How to Poach an Egg

The Takeaway

George Weld says:

  • Start with cold eggs—they hold together better.
  • Use a fairly deep pot.
  • Bring the water to just a simmer, and add a little vinegar—about a tablespoon. You can use any kind of vinegar, but you'll probably taste a little bit of it, so use a vinegar you like and that tastes good.
  • Lower egg, in a cup, right to the surface of the water and gradually slide it in. The white will immediately set. If you're using a shallower pan, make sure to sweep under the egg with a spoon so it doesn't stick to the bottom.
  • If you're cooking a lot of poached eggs, you can drop them into ice water to stop the cooking. When it's time to serve, simply drop them back in the simmering water before plating.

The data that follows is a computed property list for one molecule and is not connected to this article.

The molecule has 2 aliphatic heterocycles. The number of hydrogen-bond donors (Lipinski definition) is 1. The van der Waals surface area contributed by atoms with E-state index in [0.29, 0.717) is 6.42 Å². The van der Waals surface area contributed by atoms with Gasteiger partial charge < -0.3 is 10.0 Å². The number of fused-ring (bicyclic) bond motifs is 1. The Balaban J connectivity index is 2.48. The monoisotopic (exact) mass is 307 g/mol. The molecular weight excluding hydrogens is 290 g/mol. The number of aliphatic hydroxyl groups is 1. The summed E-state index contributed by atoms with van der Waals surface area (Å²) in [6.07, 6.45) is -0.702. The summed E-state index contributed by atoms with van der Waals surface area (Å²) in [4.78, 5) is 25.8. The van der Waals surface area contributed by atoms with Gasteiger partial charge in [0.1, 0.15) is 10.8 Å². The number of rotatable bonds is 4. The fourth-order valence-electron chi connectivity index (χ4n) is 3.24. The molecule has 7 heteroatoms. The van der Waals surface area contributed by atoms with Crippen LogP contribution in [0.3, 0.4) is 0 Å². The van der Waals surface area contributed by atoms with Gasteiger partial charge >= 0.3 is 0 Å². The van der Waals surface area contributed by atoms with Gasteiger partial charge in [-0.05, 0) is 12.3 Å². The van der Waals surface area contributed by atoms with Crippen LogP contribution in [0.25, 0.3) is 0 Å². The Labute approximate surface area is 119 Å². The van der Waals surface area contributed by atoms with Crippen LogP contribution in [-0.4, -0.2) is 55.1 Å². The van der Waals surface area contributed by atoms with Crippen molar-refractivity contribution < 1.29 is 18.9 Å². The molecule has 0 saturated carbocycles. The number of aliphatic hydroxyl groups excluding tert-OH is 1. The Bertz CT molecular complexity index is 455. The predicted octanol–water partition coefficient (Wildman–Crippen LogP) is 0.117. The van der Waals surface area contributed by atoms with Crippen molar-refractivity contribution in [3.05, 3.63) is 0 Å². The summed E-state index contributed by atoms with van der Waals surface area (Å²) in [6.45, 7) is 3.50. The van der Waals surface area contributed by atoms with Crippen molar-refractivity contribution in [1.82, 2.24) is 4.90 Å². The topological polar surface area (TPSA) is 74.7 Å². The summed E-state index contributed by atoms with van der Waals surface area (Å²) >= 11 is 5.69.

Produced by cia_b of Writing With My Mouth Full

About the Chef

George Weld is a self-taught cook who grew up in Virginia and the Carolinas. He has been cooking eggs since 2004 at his restaurant, Egg, in the Williamsburg section of Brooklyn, New York. In 2005, Egg was named best breakfast in New York by New York magazine and has been featured or reviewed in the New York Times, the New York Daily News, Japan's Title magazine, and Charleston magazine.

Egg's address is 135A North 5th Street, Brooklyn NY 11211; 718-302-5151. It is open 7 a.m. to noon weekdays, 8 a.m. to 11:30 a.m. weekends.

About the Video Folks

cia_b is a Filipino New Yorker who writes with her mouth full at

When not dealing with scut as a medical intern, Stan Kang flexes his one creative muscle by making still and moving images.

More in this series: How to Make a Rolled Omelet, How to Scramble Eggs